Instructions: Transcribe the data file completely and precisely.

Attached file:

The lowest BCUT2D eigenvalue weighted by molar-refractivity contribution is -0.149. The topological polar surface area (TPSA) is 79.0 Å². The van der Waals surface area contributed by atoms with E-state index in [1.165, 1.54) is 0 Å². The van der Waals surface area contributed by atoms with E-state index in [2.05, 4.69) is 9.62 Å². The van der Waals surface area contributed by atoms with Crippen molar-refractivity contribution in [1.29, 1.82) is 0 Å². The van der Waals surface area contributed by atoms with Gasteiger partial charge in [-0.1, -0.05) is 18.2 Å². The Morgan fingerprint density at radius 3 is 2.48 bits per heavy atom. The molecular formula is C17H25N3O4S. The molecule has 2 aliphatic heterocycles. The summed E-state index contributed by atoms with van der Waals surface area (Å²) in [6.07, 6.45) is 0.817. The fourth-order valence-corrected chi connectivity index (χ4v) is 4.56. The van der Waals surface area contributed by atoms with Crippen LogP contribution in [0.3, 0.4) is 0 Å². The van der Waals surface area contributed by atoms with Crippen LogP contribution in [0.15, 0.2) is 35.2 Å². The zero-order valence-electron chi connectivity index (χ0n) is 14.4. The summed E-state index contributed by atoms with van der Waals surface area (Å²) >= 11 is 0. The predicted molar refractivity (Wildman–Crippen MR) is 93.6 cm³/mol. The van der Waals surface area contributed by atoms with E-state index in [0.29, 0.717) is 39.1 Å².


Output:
The lowest BCUT2D eigenvalue weighted by molar-refractivity contribution is -0.149. The topological polar surface area (TPSA) is 79.0 Å². The van der Waals surface area contributed by atoms with E-state index in [1.165, 1.54) is 0 Å². The van der Waals surface area contributed by atoms with E-state index in [2.05, 4.69) is 9.62 Å². The van der Waals surface area contributed by atoms with Crippen molar-refractivity contribution in [1.29, 1.82) is 0 Å². The van der Waals surface area contributed by atoms with Gasteiger partial charge in [-0.1, -0.05) is 18.2 Å². The Morgan fingerprint density at radius 3 is 2.48 bits per heavy atom. The molecular formula is C17H25N3O4S. The molecule has 2 aliphatic heterocycles. The summed E-state index contributed by atoms with van der Waals surface area (Å²) in [6.07, 6.45) is 0.817. The fourth-order valence-corrected chi connectivity index (χ4v) is 4.56. The van der Waals surface area contributed by atoms with Crippen LogP contribution in [0.3, 0.4) is 0 Å². The van der Waals surface area contributed by atoms with Crippen LogP contribution in [0.15, 0.2) is 35.2 Å². The zero-order valence-electron chi connectivity index (χ0n) is 14.4. The summed E-state index contributed by atoms with van der Waals surface area (Å²) >= 11 is 0. The predicted molar refractivity (Wildman–Crippen MR) is 93.6 cm³/mol. The van der Waals surface area contributed by atoms with E-state index in [0.29, 0.717) is 39.1 Å².